How to Understand the Charges on Your Utility Bill


Every month millions of utility bills are sent out to customers across the country. Each utility bill has an incredibly detailed explanation of the bill charges and usage, but how many of us actually know what all of those details mean? Here are some of the main things you need to know. 

Electricity Usage on Your Utility Bill

Your kWh Usage

Electricity usage is tracked by electronic meters that are able to record the amount of electricity that flows in and out of your home. Your utility company reads your meter every month in order to determine your monthly usage. Meter readings are typically displayed on your bill as a longer string of numbers, but your monthly usage can be determined by subtracting last month’s reading from this month’s reading.

The average household uses approximately 908 kilowatt hours (kWhs) of electricity every month. Generally speaking, utilities charge their customers based on how much electricity they use. This means that if your usage goes up, so does your bill. The amount you owe is determined by multiplying your utility’s rate per kWh by the total kWhs you used that month.

The average electric utility rate in the country is 12 cents ($0.12) per kilowatt hour, but it varies drastically from state to state. Electricity costs are as low as $0.08/kWh in Idaho and as high as $0.18/kWh in New York. Consumers in Hawaii pay the highest rate of nearly $0.33/kWh.

A customer who consumes an average amount of electricity and pays the average utility rate can calculate their approximate utility costs by multiplying those two values:

$0.12 x 908 kWhs= $108.96

This customer would pay approximately $108.96 per month for their electricity usage. This is fairly average, but usage and pricing can vary depending on many different factors, such as the number of residents in a home, the size of a home, and the efficiency of appliances. Often times, utility costs even vary based on the time of day that you use electricity.

Tiered Electricity Pricing

Many utilities use a tiered pricing system that charges customers a higher rate once they have surpassed a certain level of usage. This system categorizes the customer’s usage into various tiers, and then charges specific rates for each usage tier. Usage within the first tier will be charged one rate, whereas usage within the second tier will be charged a higher rate, and so on, until all of the customer’s usage has been assigned a rate.

For example, let’s say that the tiers are set in increments of 500 kWhs. Tier one holds the first 500 kWhs of usage, tier 2 accounts for usage between 500-1000 kWhs, and tier 3 holds usage over 1000 kWhs. Based on the image below, usage in tier one would be charged a rate of $0.15/kWh, tier 2 would be $0.20/kWh and tier 3 would be $0.40/kWh.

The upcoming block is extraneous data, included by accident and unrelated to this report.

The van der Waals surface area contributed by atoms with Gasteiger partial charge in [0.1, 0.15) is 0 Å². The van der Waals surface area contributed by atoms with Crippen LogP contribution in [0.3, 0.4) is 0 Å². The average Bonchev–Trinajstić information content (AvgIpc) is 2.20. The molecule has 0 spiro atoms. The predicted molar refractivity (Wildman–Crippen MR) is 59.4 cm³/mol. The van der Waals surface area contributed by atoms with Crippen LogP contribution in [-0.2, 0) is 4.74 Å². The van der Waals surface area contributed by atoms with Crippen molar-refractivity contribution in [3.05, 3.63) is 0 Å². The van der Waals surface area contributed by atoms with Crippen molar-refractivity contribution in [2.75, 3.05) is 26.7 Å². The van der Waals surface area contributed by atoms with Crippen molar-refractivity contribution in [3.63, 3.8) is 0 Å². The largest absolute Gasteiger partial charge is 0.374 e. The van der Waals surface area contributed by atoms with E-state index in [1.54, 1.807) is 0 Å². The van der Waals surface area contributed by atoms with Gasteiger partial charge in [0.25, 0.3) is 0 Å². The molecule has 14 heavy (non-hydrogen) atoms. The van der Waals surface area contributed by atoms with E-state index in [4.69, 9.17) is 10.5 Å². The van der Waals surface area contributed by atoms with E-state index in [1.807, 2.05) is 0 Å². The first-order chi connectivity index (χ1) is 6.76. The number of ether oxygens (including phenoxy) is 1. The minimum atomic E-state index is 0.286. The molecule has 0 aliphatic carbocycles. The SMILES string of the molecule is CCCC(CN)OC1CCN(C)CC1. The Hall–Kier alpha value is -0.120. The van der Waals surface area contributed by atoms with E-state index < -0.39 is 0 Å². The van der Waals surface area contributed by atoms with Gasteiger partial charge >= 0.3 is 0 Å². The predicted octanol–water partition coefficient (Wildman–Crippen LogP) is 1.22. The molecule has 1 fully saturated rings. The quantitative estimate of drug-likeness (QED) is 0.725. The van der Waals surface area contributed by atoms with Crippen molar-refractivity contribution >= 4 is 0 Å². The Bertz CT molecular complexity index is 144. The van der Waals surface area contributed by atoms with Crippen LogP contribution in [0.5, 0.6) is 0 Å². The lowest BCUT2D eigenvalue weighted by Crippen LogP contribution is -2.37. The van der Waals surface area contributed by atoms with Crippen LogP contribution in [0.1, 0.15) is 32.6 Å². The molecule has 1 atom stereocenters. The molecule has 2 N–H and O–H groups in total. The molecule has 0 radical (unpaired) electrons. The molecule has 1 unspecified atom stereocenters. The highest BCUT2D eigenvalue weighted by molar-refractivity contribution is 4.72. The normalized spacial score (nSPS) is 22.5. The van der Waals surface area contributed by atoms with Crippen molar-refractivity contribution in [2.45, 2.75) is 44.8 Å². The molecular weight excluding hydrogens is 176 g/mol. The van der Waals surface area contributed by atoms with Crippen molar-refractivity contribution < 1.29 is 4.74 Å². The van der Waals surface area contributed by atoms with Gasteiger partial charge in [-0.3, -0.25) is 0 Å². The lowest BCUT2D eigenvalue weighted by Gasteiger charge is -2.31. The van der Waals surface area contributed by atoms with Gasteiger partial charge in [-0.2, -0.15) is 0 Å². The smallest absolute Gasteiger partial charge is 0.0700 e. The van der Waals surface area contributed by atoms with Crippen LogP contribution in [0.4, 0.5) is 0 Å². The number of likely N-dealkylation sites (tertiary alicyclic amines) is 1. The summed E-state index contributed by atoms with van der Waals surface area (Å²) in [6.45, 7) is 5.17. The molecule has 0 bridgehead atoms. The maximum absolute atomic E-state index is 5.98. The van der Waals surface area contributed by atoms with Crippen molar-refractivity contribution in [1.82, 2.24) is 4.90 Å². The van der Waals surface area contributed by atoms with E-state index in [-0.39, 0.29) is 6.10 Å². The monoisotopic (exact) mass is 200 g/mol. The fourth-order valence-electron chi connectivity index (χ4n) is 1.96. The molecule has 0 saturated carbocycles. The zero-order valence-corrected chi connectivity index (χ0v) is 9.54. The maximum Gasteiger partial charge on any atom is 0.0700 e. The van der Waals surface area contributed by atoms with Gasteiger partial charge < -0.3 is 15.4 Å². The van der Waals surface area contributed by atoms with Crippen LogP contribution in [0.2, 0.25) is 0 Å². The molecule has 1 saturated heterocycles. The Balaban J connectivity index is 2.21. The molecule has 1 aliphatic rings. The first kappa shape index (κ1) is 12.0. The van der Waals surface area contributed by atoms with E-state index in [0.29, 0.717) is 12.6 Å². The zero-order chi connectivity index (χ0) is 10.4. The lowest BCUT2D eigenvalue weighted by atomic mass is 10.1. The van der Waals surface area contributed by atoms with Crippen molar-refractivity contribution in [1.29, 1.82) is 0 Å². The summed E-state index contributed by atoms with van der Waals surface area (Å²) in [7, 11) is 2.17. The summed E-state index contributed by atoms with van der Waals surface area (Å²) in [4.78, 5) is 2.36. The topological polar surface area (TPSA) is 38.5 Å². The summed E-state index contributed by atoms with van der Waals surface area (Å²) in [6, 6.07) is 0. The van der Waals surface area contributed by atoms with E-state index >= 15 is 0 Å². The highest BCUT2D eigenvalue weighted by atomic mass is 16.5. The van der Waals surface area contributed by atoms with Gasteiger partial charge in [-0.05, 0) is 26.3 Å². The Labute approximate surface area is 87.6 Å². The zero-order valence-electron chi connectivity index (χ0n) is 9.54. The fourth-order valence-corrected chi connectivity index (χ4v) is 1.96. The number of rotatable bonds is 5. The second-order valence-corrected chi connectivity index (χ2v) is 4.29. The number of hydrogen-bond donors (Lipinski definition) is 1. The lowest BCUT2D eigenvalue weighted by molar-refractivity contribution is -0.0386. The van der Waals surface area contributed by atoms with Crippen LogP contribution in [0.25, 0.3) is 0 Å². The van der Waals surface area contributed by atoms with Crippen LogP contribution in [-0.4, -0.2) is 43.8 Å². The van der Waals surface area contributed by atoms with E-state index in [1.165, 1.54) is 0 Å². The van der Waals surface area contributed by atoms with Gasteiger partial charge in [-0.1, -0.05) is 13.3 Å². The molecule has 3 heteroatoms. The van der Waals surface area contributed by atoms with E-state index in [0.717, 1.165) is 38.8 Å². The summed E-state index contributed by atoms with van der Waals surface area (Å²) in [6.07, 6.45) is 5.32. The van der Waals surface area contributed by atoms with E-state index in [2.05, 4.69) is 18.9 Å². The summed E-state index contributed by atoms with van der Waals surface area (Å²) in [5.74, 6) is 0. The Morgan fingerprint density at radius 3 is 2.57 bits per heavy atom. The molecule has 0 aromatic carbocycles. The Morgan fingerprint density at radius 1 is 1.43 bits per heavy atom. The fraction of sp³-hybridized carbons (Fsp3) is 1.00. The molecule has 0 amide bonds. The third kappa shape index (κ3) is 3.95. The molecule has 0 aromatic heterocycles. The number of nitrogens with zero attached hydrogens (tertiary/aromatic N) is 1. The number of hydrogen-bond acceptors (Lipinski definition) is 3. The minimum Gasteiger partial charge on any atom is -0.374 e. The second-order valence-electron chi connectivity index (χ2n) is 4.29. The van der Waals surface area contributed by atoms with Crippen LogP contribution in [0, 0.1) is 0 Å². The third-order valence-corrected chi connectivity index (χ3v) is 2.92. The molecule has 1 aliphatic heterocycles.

Image Source:

If a customer uses an average of 908 kWhs per month they would be charged $0.15/kWh for the first 500 kWhs and then $0.20/kWh for the remaining 408 kWh. Their bill would be broken down like this:


Tier 1 ……………………………..500 kWhs @ $0.1500

Tier 2………………………………408 kWhs @ $0.2000

Tier 3…………………………………0 kWhs @ $0.4000

Total Usage………………………. 908 kWh

Net Charges……………………………………..$156.60

Time of Use Electricity Pricing

Some utilities also take into account the time of day that electricity was used. With time of use pricing, for example, rates are higher when there is greater stress on the grid or higher demand for electricity.

Generally speaking, there is high demand for electricity between noon and 7pm, and if a customer uses electricity between these hours they will be charged a higher rate for their consumption. Their rate will go back down after these peak hours of electricity usage end, though.

The graph below shows how demand for electricity rises and falls throughout the day. Under time of use pricing, electricity is the least expensive when demand is low the most expensive when demand is high.


Image source: The Energy Collective

Gas Usage on Your Utility Bill

Many utilities also provide gas services, so their electric bills will include gas charges as well. Like electricity, gas usage is tracked using a meter that records your usage for your utility. This usage is measured in therms or CCFs, both of which are units used to refer to the measurement of an amount of gas. A therm is a unit of energy and a CCF is a measurement of the volume of gas itself. It takes one therm (100,000 BTUs) to burn 100 cubic feet or 1 CCF of natural gas.  

Other Charges and Fees on Your Utility Bill

Utilities often tack on other fees associated with electricity service and delivery. These fees can be for a variety of things, but many utilities commonly have a distribution service charge, a grid connection fee, late fees, and a low income assistance fee. All of these fees are broken down on your bill and added up to give you a grand total every month.

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